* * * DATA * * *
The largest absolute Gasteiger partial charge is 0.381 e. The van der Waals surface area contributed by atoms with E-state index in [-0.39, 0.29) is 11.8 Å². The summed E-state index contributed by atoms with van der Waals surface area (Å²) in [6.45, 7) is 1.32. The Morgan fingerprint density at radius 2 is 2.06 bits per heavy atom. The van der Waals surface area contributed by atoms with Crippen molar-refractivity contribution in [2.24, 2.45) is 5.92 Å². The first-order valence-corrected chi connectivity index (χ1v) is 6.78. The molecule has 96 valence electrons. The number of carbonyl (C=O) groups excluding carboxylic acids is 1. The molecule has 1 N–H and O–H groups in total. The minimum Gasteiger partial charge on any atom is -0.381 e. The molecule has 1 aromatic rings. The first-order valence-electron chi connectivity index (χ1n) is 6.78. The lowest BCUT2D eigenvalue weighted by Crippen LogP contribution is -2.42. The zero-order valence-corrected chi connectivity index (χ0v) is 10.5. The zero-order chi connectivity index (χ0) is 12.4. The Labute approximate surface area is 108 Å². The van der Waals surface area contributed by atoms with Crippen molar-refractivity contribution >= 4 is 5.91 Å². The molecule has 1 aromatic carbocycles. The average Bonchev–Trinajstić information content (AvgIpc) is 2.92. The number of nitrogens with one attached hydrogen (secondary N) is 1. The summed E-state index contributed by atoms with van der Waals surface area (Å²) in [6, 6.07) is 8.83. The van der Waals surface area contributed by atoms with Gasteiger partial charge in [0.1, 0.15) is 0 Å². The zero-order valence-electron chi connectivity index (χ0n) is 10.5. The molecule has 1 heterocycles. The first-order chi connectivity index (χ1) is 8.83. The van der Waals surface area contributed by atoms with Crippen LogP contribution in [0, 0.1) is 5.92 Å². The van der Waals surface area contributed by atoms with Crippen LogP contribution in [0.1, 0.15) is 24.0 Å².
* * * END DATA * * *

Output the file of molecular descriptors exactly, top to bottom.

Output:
The largest absolute Gasteiger partial charge is 0.381 e. The van der Waals surface area contributed by atoms with E-state index in [-0.39, 0.29) is 11.8 Å². The summed E-state index contributed by atoms with van der Waals surface area (Å²) in [6.45, 7) is 1.32. The Morgan fingerprint density at radius 2 is 2.06 bits per heavy atom. The van der Waals surface area contributed by atoms with Crippen molar-refractivity contribution in [2.24, 2.45) is 5.92 Å². The first-order valence-corrected chi connectivity index (χ1v) is 6.78. The molecule has 96 valence electrons. The number of carbonyl (C=O) groups excluding carboxylic acids is 1. The molecule has 1 N–H and O–H groups in total. The minimum Gasteiger partial charge on any atom is -0.381 e. The molecule has 1 aromatic rings. The first-order valence-electron chi connectivity index (χ1n) is 6.78. The lowest BCUT2D eigenvalue weighted by Crippen LogP contribution is -2.42. The zero-order valence-corrected chi connectivity index (χ0v) is 10.5. The zero-order chi connectivity index (χ0) is 12.4. The Labute approximate surface area is 108 Å². The van der Waals surface area contributed by atoms with Crippen molar-refractivity contribution >= 4 is 5.91 Å². The molecule has 1 aromatic carbocycles. The average Bonchev–Trinajstić information content (AvgIpc) is 2.92. The number of nitrogens with one attached hydrogen (secondary N) is 1. The summed E-state index contributed by atoms with van der Waals surface area (Å²) in [6, 6.07) is 8.83. The van der Waals surface area contributed by atoms with Gasteiger partial charge in [0.1, 0.15) is 0 Å². The zero-order valence-electron chi connectivity index (χ0n) is 10.5. The molecule has 1 heterocycles. The first-order chi connectivity index (χ1) is 8.83. The van der Waals surface area contributed by atoms with Crippen LogP contribution in [0, 0.1) is 5.92 Å². The van der Waals surface area contributed by atoms with Crippen LogP contribution in [0.1, 0.15) is 24.0 Å².